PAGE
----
The Writing Day
1. The length of the day is indefinite. No two days are of equal length. Some are approximately ten minutes in length, others approximately seven years. Each day lasts as long as it takes to finish the tasks I set for myself that morning.
2. Morning begins at midnight because each day must have its origin in dreams.
3. Dreams are part of the work of writing. So is riding the train and thinking about pedagogy. So is staring grimly at a poem I have been fussing with for weeks. So is memorizing the faces of strangers. So is learning the alchemy of better cake. So is the weather. So are grant applications and journal submissions. So is the day job that lets me buy ink for my refillable pen. So is answering ten thousand emails I never once foresaw when I was a small child dreaming of being a writer.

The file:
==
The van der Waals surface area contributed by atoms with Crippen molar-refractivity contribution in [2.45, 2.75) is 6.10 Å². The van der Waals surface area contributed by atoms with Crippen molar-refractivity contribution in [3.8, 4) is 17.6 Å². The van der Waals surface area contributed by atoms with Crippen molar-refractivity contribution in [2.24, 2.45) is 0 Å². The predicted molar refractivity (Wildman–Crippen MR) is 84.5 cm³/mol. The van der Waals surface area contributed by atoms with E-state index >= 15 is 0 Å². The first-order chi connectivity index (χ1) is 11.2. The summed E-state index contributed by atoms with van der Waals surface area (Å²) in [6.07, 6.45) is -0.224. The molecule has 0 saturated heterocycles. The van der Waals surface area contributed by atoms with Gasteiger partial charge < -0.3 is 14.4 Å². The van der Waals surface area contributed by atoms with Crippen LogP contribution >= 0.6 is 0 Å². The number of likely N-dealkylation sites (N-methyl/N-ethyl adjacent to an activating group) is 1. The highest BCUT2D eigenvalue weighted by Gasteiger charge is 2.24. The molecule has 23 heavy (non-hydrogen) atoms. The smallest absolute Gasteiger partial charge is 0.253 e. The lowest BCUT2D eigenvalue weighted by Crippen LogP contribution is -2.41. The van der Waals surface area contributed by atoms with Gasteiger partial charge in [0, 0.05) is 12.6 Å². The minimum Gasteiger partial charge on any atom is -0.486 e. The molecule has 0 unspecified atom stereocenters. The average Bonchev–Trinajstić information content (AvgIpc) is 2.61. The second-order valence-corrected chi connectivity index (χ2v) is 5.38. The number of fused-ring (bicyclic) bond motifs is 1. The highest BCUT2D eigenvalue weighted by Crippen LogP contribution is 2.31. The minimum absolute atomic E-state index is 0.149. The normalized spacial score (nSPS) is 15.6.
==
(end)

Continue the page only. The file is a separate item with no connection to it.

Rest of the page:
4. Most writing actually occurs during sleep.
The Writing Space
1. Is a one-dollar notebook,
2. impishly presided over by a cat, who
3. requires the writer to perform any number of arcane and changeable rituals in order to gain unfettered access to the stash of paper.
Jade Wallace is a writer from the Niagara Fruit Belt whose poetry, short fiction, and essays have been published internationally, including in Studies in Social Justice, The Stockholm Review, and Feathertale. Their most recent solo chapbook is Rituals of Parsing (Anstruther Press 2018) and their most recent collaborative chapbook is Test Centre under the moniker MA|DE (ZED Press 2019). They are an organizing member of the Draft Reading Series collective and one half of The Leafy Greens, a band whose music has been incorrectly described as “psychedelic stoner metal.” Jade Wallace currently resides in Windsor, Ontario, where they are working on an M.A. in Creative Writing. <jadewallace.ca> <ma-de.ca>
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